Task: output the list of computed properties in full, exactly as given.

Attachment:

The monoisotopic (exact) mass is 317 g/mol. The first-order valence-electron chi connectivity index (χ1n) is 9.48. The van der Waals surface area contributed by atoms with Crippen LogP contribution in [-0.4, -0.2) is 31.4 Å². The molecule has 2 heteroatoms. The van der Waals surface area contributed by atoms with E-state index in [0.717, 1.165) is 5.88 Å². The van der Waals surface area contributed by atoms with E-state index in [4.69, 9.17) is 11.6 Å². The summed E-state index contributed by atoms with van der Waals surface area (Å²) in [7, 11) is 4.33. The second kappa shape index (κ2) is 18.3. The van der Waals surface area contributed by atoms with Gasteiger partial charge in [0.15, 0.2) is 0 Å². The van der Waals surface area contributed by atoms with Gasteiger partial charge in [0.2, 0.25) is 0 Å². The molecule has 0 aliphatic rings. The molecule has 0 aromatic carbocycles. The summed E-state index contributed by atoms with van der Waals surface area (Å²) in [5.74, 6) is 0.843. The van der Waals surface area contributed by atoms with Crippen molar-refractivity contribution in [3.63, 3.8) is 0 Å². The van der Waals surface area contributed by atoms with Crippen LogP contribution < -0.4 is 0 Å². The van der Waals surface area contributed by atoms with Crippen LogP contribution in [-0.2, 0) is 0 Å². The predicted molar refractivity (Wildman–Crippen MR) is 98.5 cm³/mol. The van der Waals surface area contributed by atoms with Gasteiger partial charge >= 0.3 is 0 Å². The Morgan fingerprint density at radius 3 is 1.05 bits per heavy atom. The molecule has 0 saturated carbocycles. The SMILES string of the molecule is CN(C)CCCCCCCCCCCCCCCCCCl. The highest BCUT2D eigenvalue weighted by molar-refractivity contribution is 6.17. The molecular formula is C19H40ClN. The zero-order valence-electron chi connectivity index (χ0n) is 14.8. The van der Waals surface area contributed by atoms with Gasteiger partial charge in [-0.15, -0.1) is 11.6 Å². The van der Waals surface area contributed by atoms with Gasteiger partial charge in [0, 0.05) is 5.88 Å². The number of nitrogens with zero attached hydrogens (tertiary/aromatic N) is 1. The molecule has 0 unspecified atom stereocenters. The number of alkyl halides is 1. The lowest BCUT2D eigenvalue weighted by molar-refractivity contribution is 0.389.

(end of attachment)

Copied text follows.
The monoisotopic (exact) mass is 317 g/mol. The first-order valence-electron chi connectivity index (χ1n) is 9.48. The van der Waals surface area contributed by atoms with Crippen LogP contribution in [-0.4, -0.2) is 31.4 Å². The molecule has 2 heteroatoms. The van der Waals surface area contributed by atoms with E-state index in [0.717, 1.165) is 5.88 Å². The van der Waals surface area contributed by atoms with E-state index in [4.69, 9.17) is 11.6 Å². The summed E-state index contributed by atoms with van der Waals surface area (Å²) in [7, 11) is 4.33. The second kappa shape index (κ2) is 18.3. The van der Waals surface area contributed by atoms with Gasteiger partial charge in [0.15, 0.2) is 0 Å². The van der Waals surface area contributed by atoms with Gasteiger partial charge in [0.2, 0.25) is 0 Å². The molecule has 0 aliphatic rings. The molecule has 0 aromatic carbocycles. The summed E-state index contributed by atoms with van der Waals surface area (Å²) in [5.74, 6) is 0.843. The van der Waals surface area contributed by atoms with Crippen molar-refractivity contribution in [3.63, 3.8) is 0 Å². The van der Waals surface area contributed by atoms with Crippen LogP contribution < -0.4 is 0 Å². The van der Waals surface area contributed by atoms with Crippen LogP contribution in [-0.2, 0) is 0 Å². The predicted molar refractivity (Wildman–Crippen MR) is 98.5 cm³/mol. The van der Waals surface area contributed by atoms with Gasteiger partial charge >= 0.3 is 0 Å². The Morgan fingerprint density at radius 3 is 1.05 bits per heavy atom. The molecule has 0 saturated carbocycles. The SMILES string of the molecule is CN(C)CCCCCCCCCCCCCCCCCCl. The highest BCUT2D eigenvalue weighted by molar-refractivity contribution is 6.17. The molecular formula is C19H40ClN. The zero-order valence-electron chi connectivity index (χ0n) is 14.8. The van der Waals surface area contributed by atoms with Gasteiger partial charge in [-0.15, -0.1) is 11.6 Å². The van der Waals surface area contributed by atoms with Gasteiger partial charge in [0, 0.05) is 5.88 Å². The number of nitrogens with zero attached hydrogens (tertiary/aromatic N) is 1. The molecule has 0 unspecified atom stereocenters. The number of alkyl halides is 1. The lowest BCUT2D eigenvalue weighted by molar-refractivity contribution is 0.389.